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Gov't can't force artists to violate their beliefs

A Washington Court Crushes Religious Liberty

Can the government force artists to convey messages that violate their beliefs?

That’s the question at the center of an important U.S. Supreme Court case, 303 Creative v. Elenis. It involves Lorie Smith, a Christian web designer from the Denver area who declines to create wedding websites for same-sex couples because of her religious beliefs. It’s a free speech case with big implications for religious freedom.

Our friends at Alliance Defending Freedom are representing the web designer. The Court is expected to hear the case during its next term, which begins in October.

First Liberty recently filed a friend-of-the-court brief supporting the web designer. We filed it on behalf of our clients, Aaron and Melissa Klein, two Christian bakers who declined to create a custom cake for a same-sex wedding. An Oregon state agency ruled that the Kleins violated the state’s public accommodations law and imposed a financially devastating penalty of $135,000 against them. That punishment forced them to shut down their family bakery, Sweet Cakes by Melissa.

Our brief asks the nation’s highest court to reverse a ruling from the Tenth Circuit Court of Appeals. That court ruled that under the Colorado’s anti-discrimination laws government has license to force artists to create art that violates their deepest convictions. Our attorneys explain that this is unconstitutional.

Far from benefiting our country, more harm is done when creative professionals and artists are forced to speak messages that violate their beliefs. As we note in the brief:

“A world where the state can require artists, entertainers, writers, and producers to use their expressive gifts to communicate messages that violate their convictions is a world where the First Amendment has been rendered meaningless … If a state truly wants to ensure access to robust markets, the last thing it should do is compel or silence speech from artistic business owners. Such coercion will not increase access to goods and services but will instead devastate the commercial marketplace, driving small, family-run art shops out of business and leading to inferior markets for all.”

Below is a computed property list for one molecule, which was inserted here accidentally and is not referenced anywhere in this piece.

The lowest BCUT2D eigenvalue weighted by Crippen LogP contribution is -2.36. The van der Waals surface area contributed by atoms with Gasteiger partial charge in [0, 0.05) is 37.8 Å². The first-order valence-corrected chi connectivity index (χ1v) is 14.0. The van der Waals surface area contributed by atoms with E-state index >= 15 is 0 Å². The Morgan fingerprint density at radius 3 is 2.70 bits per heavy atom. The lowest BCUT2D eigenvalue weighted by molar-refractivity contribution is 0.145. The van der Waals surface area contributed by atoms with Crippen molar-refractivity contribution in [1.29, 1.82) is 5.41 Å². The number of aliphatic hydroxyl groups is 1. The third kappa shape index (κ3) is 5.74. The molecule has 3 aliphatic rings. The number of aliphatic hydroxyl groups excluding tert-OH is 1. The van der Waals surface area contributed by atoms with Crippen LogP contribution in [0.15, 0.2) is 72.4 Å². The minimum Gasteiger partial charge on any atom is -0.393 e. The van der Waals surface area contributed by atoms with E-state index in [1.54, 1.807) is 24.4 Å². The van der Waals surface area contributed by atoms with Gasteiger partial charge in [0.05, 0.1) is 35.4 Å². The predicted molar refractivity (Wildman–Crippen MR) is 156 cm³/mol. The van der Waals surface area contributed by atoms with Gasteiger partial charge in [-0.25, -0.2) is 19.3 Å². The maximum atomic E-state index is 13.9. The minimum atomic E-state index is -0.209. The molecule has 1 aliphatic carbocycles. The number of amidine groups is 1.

A favorable decision for the Colorado web designer could be positive for Aaron and Melissa, who have been searching for sweet justice and fighting in court for nearly 10 years. The outcome could also have a widespread impact on religious Americans who are being forced to choose between violating their beliefs or losing their business.

In recent years, we’ve witnessed an alarming rise in attacks against religious people in the marketplace. From cake artists and florists to photographers and designers, countless business owners are facing the threat of closure for operating in accordance with their religious beliefs. It’s almost impossible to ignore that is indeed one of the most pressing issues, affecting millions of Americans.

If 303 Creative LLC sounds familiar, it’s because it resembles another Supreme Court case in recent years: Masterpiece Cakeshop v. Colorado (2018).

In that case, the Court ruled that state officials had been openly hostile to Christian baker Jack Phillips, who also declined to create custom cakes for same-sex weddings. Both Phillips and Smith were subject to the same coercive, “anti-discrimination” law in Colorado that effectively silences people of faith and forces them to conform to the cultural orthodoxy.

Masterpiece Cakeshop was a step in the right direction and handed a win to Jack Phillips. The Court reaffirmed that the state cannot discriminate against Americans because of their religious beliefs.

But the ruling was narrow. The Court punted the main free speech and religious liberty questions, namely, whether a baker (and similar creative professionals or artists) had a First Amendment right to decline engaging in expression that offended his or her beliefs.

Justice Anthony Kennedy, writing for the majority, concluded in Masterpiece: “The outcome in cases like this in other circumstances must await further elaboration in the courts.”

With 303 Creative LLC, it does appear the Supreme Court wants to “further elaborate” on these constitutional issues. We must remember: the nation’s highest court only agrees to hear a select number of cases each year. It will only hear about 65 to 85 cases in a single term — about 1 to 2% of all the cases appealed to it. In other words, when the Court agrees to hear a case, it’s doing so for a reason.

This could mean — though it’s not guaranteed — the Court is reviewing 303 Creative LLC to fill in the missing pieces from the Masterpiece ruling. If we opt for an optimistic outlook, we’re hopeful the Supreme Court will treat this case as an opportunity to issue a broader, more expansive decision protecting free speech and religious freedom.


Originally published at First Liberty. 

Jorge Gomez is the Content Strategist and Senior Writer for First Liberty Institute. He has previously worked as a communications and messaging strategist for faith-based nonprofits and conservative policy organizations. He holds a degree in political science from the University of Central Florida and a master’s degree in public policy from Liberty University.

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